22 April 2020
Hello everybody. I hope that you and your families are well and finding ways to navigate the current confusion and uncertainty. Today I’m reflecting on our extraordinary circumstances in my second blog post for ARC West.
Though our universities moved to home working some weeks ago now, things still feel busy in ARC West. Like most colleagues I’ve become much more familiar with the bewildering range of video-conferencing applications now available to support remote working. Inevitably this has been accompanied by privacy scare stories suggesting that some providers are not as careful with our data as they might be.
The University of Bristol tells us to stop using Zoom, although Health Data Research UK – UKRI’s flagship informatics collaborative – used it to interview us for a Better Care Partnership a few weeks ago. (We can’t tell you the outcome yet, though you could probably discover it with the help of a friendly hacker).
But seriously, it seems that notions around the relative importance of personal privacy versus public good will be one of the many things that are transformed by the COVID-19 crisis. Never has the need for integrated, analysable databases of routine information been more pressing, to allow public service providers to see and evaluate their interactions with citizens. Moreover, the geolocation data from the mobile phones we all carry may be an invaluable adjunct to effective contact tracing.
At ARC West, we have needed to adapt rapidly to our new reality. From hastily assembled workstations in less used corners of our homes we meet for weekly operational video-conferences. Day-to-day contact still happens over email, telephone and, at the last count, eight Slack channels.
Where feasible within lockdown, research projects are continuing, some of them having gained a new urgency (for example our work on the challenges and sensitivities around shared decision making on ventilation in ICU). Other projects are paused but hopefully will resume soon.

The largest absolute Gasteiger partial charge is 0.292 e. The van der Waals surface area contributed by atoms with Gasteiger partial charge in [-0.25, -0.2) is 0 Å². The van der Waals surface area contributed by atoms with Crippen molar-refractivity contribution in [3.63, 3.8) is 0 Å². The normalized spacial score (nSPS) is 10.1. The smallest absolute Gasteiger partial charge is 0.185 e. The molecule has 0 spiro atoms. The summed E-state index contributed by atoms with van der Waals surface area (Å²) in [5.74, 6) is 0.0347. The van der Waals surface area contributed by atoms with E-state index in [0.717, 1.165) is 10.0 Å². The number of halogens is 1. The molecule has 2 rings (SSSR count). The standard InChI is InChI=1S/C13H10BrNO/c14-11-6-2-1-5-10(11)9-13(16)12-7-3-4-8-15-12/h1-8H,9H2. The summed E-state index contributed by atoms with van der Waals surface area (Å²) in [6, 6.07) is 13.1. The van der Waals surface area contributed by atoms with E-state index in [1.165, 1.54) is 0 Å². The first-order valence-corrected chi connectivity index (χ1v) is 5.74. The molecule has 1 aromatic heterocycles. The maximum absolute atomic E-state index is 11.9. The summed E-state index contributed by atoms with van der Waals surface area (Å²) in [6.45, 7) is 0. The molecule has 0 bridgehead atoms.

The prioritisation process continues, through which we decide with our partners and stakeholders on the research we will co-produce from October onwards. We do this through our Research Oversight Groups (ROGs) in each of our four themes: public health and prevention, mental health, integrated and optimal care and healthier childhoods.
All our ROGs were well on the way to consensus on priorities and the applied research projects associated with these when COVID-19 hit us. Probably most effected was our public health and prevention theme, led by Sara Blackmore and Russ Jago. Both are at the forefront of the fight against COVID, particularly Sara who is a local Director of Public Health. All our ROGs are inevitably heavily populated by people who are active on the frontline.
The additional challenge in public health and prevention is that many priorities will now change, at least in the short term. Since the job of the ARC is to be responsive to the needs of our local health and care system, some of our priorities need to change as well.
In other ROGs COVID has, if anything, amplified the priorities we already had. In our mental health theme, these were around responding effectively to the needs of people, particularly younger people, afflicted by anxiety, depression and addiction, many of whom were self-harming. Another priority was helping individuals whose psychological difficulties were significantly exacerbated by economic hardship and insecure employment. None of these difficulties seem likely to go away soon. Most of them will predictably get worse before they get better.
In our healthier childhoods theme, our emerging priorities were around effective ways to make life better for children facing adversity, particularly children on the edge of or looked after in the public care system. My wife and I have been foster carers for over 10 years and our experience of children’s social care has – to be honest – been mixed. We have been lucky to work with some amazingly caring and committed professionals but have also often despaired at a system that can appear only able to react to crises with interventions that have little basis in evidence.